From Adam Smith, Robert Malthus and David Ricardo to Robert Solow and Paul Romer, many economists made efforts to shed light on the fundamental factors of growth and thus on the differences of the growth rates between countries. Malthus (1798) argued that as labor force grew faster than technology; the real wages would fall, due to the increased cost of living, causing the reduced growth of the economy. However, as economic progress pauses, population growth rates would fall as well and this would lead to higher real wages and so on. Joseph Schumpeter based on the Marxist economic theory, adopted the term “creative destruction” in order to describe the fact that economic progress may be accompanied by negative effects, as the old ways will be replaced by new (e.g. new technologies that may reduce the labor force needed). The research that set the foundations of modern economic growth theory was the one of Robert Solow and the exogenous growth models. In these models with no technological progress, the diminishing returns will cause the economic growth to slow down and eventually stop. The factor that determined the continuous growth of economies is a parameter A, which is assumed to grow at a constant and exogenous rate. This simple model revealed some valuable perceptions about the growth process, such as that the technological progress is one of the main factors that affect growth. However the limitations of exogenous growth model were the reason of new theoretical and empirical efforts from which emerged the endogenous growth model during the 1980s. Paul Romer in 1986 led the idea of endogenous growth, followed by Aghion, Howitt and others. In these models was introduced the term research and development and the human capital and the accumulation of it is what drives the technological changes. Later innovation and education were introduced to expand the abilities of endogenous growth models but still none of these could explain the large income differences between countries.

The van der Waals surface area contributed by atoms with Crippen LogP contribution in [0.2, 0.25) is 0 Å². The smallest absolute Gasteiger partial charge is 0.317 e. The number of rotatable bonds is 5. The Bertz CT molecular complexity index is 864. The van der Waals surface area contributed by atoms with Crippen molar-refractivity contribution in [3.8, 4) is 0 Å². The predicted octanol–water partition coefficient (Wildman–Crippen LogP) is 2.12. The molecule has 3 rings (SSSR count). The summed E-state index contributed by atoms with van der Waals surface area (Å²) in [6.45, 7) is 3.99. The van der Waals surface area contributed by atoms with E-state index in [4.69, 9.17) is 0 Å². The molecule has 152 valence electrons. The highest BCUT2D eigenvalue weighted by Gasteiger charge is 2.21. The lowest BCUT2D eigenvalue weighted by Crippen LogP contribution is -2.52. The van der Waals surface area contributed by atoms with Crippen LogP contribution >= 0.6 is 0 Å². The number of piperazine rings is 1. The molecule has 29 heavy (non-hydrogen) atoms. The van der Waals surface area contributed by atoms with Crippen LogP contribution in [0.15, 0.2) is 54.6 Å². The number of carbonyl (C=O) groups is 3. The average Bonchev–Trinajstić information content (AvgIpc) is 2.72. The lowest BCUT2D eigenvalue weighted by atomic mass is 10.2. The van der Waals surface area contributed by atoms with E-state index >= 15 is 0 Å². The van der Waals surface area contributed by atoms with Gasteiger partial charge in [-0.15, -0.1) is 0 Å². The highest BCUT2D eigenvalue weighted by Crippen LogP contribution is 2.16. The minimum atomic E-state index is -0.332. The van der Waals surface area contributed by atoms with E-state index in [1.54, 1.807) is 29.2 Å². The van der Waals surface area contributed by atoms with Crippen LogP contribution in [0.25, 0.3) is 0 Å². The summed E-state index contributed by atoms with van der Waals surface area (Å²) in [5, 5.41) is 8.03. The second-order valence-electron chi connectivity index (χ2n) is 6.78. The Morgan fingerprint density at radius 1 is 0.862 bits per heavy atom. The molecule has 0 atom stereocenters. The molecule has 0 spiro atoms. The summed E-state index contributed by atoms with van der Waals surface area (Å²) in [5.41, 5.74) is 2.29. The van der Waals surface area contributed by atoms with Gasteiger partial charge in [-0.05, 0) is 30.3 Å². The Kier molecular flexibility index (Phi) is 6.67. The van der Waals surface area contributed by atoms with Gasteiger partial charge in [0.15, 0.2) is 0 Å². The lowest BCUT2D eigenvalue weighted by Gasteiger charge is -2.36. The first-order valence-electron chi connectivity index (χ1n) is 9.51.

Figure 1.2
Figure 1.: The relationship between average growth of income per capita and average years of schooling, 1960-2000. Source: Acemoglu, 2009.
—- One of the oldest growth theories is the one of Reverend Thomas Robert Malthus, who in his work “An Essay on the Principle of Population” described that the growth of population was supposed to be exponential while the growth of food supply was arithmetical, a fact that would lead to a reduction of population in the future. Following his analysis he proposed as measures moral restraints in order to control the growth of population and prevent serious problems that the society would face otherwise such as starvation, disease and war which is called Malthusian Catastrophe. Malthusianism was heavily criticized by David Ricardo and later by Karl Marx. In his work “Das Kapital” (1867) Carl Marx accused Malthus for blaming the poor and characterized him as a “lackey of the bourgeoisie.”

[casanovaaggrev]